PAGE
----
Muriel’s Wedding Turns 25 This Year and the Film Is Still Relevant Today

Muriel's Wedding

“You’re terrible Muriel” is by far one of the most well-known lines to be uttered in an Australian film and if you didn’t feel old already, the hit movie Muriel’s Wedding (1994) from whence it came, is turning 25-years-old in March.

Starring Toni Collette as Muriel Heslop and Rachel Griffiths as her best friend Rhonda Epinstalk, the film not only became a cult watch but was a springboard to their hugely successful careers.

In honour of the 25th anniversary of the feature film, Aussie filmmaker P.J. Hogan spoke to US entertainment site Variety about why it’s premise is still “relevant” today.

“It’s still very relevant — even more so,” Hogan told the outlet. “It’s all about self-esteem.”

Collette, who played social outcast Muriel told Variety that “most people feel like an awkward outsider at some point in their lives”.

“It’s a part of being human. Insecurity amongst other hurdles exists to be overcome. I am realizing audiences were generally comforted by Muriel.”

“It still makes them feel less alone,” Collette said while making it “OK about feeling vulnerable and imperfect in a society that demands so much of us.”

The story centres around Muriel Heslop who lives in the quiet Gold Coast town of Porpoise Spit with her bully-of-a-father, a local politician Bill Heslop (Bill Hunter), her softly-spoken mother Betty (Jeanie Drynan) and brother and sister, Perry (Dan Wyllie) and Joanie (Gabby Millgate).

And while her family are happy to live a some-what ignorant existence (while making Muriel the butt of every joke) the ABBA-obsessed Muriel aspires for something more.

Wanting nothing more than to get married, she embezzles money from her family, goes on holiday and meets Rhonda, another social outcast from her town. Before long, the pair move to Sydney — without her family’s knowledge.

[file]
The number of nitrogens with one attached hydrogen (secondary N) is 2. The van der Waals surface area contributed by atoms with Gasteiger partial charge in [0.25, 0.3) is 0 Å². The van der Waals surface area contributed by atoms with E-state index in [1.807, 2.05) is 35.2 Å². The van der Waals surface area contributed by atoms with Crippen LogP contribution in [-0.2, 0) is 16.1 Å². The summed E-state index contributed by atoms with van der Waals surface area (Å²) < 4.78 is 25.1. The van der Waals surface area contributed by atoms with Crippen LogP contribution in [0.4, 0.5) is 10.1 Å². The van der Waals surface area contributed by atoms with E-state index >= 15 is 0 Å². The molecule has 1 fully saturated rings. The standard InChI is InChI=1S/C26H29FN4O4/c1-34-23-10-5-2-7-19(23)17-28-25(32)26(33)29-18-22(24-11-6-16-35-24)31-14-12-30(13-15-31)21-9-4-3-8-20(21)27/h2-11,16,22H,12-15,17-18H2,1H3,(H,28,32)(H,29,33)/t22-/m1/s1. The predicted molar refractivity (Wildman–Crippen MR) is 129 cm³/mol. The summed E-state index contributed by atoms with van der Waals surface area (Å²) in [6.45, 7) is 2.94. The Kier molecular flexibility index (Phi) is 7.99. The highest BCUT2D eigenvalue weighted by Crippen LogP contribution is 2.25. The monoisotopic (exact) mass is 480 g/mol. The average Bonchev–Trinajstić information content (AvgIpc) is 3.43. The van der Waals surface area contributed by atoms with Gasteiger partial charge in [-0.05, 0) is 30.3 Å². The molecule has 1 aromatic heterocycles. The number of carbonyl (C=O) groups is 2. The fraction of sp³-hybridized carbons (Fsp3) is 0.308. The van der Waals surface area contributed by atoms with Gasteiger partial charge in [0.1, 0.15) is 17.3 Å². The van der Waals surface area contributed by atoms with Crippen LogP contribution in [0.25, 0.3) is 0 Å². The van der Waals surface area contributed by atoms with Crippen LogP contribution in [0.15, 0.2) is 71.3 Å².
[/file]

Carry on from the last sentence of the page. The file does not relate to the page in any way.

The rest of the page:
WATCH NEXT: The official trailer of Muriels Wedding. Story continues after video…

The film was both written and directed by Hogan  (and produced by his wife Jocelyn Moorhouse) and was based on his sister.

“I was the oldest. My sister and I both had a fractious relationship with our dad. In fact, he was an absolutely bully, way worse than the bully in the movie,” he said during the interview.

In fact, the entire storyline about Muriel embezzling money from a cosmetics line and her disappearance actually happened.

“Everybody was so angry at her, but I understand why she did it,” he said.

Hogan asked his sister for permission to make the successful film, but she only agreed on two conditions: “The first was she would be the heroine in the story and the second was that I would not use her name.”

While it was a hard slog to get anyone to invest in the film (mostly because Muriel was “unsympathetic”), Hogan and Moorhouse “believed in it and kept going”.

Hogan had gone to school with Australian writer Jane Campion, who had just won an Academy Award for her screenplay of The Piano (1993) starring Holly Hunter and Anna Paquin and had been produced by the long-defunct French company, Ciby 2000.

“I called Jane and said ‘Look, the script’s going to this French company who don’t know who I am. Could you put in a good word for me?’”.

And thus, the film was made and to resounding success.

Griffiths character was also very complex and believes that the film was ahead of its time.

In an interview with Variety, she said it was “radical at the time” to have a “flawed heroine”.

“We now want our female characters three-dimensional and fully lived in.”

But at the heart of the film “is the idea that when you are fundamentally rejected by your family and your place because of who you are is not acceptable within that place, then the families you create beyond that are your lifeboats.”

“So, Muriel helps Rhonda. They become each other’s family.”

You can watch Muriel’s Wedding on Stan.

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